Which are the best Italian songs of the 70s? The 70s are a sort of “musical bridge” between the young people’s rebellions of the sixties and the light-heartedness of the eighties. During this decade, we saw punk music continue together with the birth of disco music.
10 Best Italian songs of the 70s
To relive the musical magic of the 70s, we have collected 10 of the best Italian songs of the 70s. In addition, if you’re interested to see our list of the best Italian songs of the 2000s, check out that article, as well as the best Italian classic songs.
1. Il mio Canto Libero, Battisti
“Il Mio canto libero” (My free song) is a song by Lucio Battisti published in 1972. It talks about the rediscovery of love and passion, in a world that suffocates the intensity of feelings and people’s freedom.
The song is one of the best Italian songs and a classic of Italian pop music. The main topics are sentimental involvement and love analyzed from a passionate point of view.
The song was a success in December 1973. For the singer Peppino di Capri, there were no alternatives: forty years ago to “celebrate the end of a love” he could only order Champagne.
It is a love song, but the text speaks of a single night of passion. In fact, he sang: “Champagne to toast to an encounter with you, who already belong to someone else”.
3. La mia banda suona il Rock
Ivano Fossati is one of the most cultured and sensitive songwriters on the Italian music scene. This song, published in 1979 is a real exaltation of music as a universal means of communication that breaks down borders and even goes to places men cannot reach.
4. Piccolo Uomo
Mia Martini recorded the very famous song “Piccolo uomo” (little man) in 1972. “Piccolo Uomo” won the ninth edition of the Festivalbar. This song also won Mia Martini her first Gold Record and was subsequently translated into French, Spanish and German.
Samarcanda by Roberto Vecchioni of 1977 was the singer and songwriter’s first great success. The song has a playful connotation due to the violin, and the line of the refrain that sings “oh, oh horse..oh, oh”.
But the song is not a happy one, in fact, it is one of the least understood songs of all time. The dramatic story is about the return of a soldier from the war. Among the cheering crowd, the soldier sees a woman dressed in black. She is the personification of death.
6. Vedi Cara
Guccini composed the song “Vedi Cara” (See my dear) in 1970. It talks about the crisis with his girlfriend. At that time, the artist left Italy and his girlfriend for a few months, and in America, he fell in love with one of his students, Eloise Dunn, to whom he dedicated the song “100 Pennsylvania ave”. This event wore out the relationship between Guccini and his girlfriend.
The song is a continuous meditation. It does not have a real refrain, however, there is a verse that is repeated identically in 5 different points of the piece and which expresses the key concept of the text. Namely the lack of communication between Guccini and his girlfriend: “See dear, / It is difficult to explain, / It is difficult to understand, / If you haven’t already understood.”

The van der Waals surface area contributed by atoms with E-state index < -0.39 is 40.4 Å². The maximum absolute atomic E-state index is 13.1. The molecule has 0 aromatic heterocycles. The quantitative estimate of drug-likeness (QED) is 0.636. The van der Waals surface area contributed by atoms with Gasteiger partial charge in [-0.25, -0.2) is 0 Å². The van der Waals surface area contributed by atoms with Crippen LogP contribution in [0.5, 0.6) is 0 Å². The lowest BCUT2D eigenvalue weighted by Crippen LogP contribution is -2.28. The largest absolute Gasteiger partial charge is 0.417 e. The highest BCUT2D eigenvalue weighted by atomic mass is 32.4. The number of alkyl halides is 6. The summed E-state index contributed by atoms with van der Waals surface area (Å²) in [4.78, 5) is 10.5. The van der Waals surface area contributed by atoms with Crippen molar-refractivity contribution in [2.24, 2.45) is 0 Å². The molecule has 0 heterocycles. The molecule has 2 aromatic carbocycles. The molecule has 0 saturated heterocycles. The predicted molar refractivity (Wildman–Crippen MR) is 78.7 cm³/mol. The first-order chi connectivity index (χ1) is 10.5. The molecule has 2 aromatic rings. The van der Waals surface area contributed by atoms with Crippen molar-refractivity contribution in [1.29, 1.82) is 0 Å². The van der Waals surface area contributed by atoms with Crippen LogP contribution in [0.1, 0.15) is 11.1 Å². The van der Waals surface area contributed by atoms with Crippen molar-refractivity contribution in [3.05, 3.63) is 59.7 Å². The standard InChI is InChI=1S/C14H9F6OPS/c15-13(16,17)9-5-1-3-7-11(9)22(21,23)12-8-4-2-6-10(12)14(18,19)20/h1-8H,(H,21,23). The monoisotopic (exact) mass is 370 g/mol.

7. Il triangolo
“Triangolo” (triangle) by Renato Zero is a song from 1978. The melody of the song is super catchy, while the text is a triumph of double meanings. It tells about an encounter with a woman.
The singer is surprised to discover that she is not alone, there is in fact another man. The song goes on to allude to the couple’s willingness to get involved in a threesome.
“Gloria” is a love song from 1979 originally written in Italian by Umberto Tozzi and Giancarlo Bigazzi. In the song, the protagonist is dreaming of an imaginary woman named Gloria. He searches for Gloria his whole life until he actually meets her and loves her.
9. Questo piccolo grande amore
“Questo piccolo grande amore” (This little big love) is a piece of music from 1972 by Claudio Baglioni, which immediately had great success. It is universally recognized as one of the best Italian songs. “This little big love” turned out to be the song that sold the most in the history of Italian discography.
The text of the song tells about the love story of two young people and the regret of the man that is far away from military service. The singer-songwriter had to make some changes to the text: for instance, “fear and desire to be naked” became “fear and the desire to be alone”.
10. Piazza grande
Among the great classics of the Sanremo Festival history and one of the best Italian songs of the 70s, there is a ballad by Lucio Dalla. The text talks about the search for love perhaps set in Piazza Maggiore in Bologna.
The song won fourth place in Sanremo in 1972. Poetry is an integral part of Dalla’s texts and the nostalgic atmosphere underlines how significant is the use of simple language, moreover, we seem to walk next to the artist, a wanderer in search of love.
Wrapping up The best Italian songs of the 70s
The history of Italian music is full of popular names, charismatic personalities, and great talents. The 1970s were particularly prosperous for Italian songs. Many artists appeared on the national scene with sensational hits, moreover many of these songs remained in the annals of music. And, if you are an avid music lover, you might love to learn all about the best Italian songs of all time!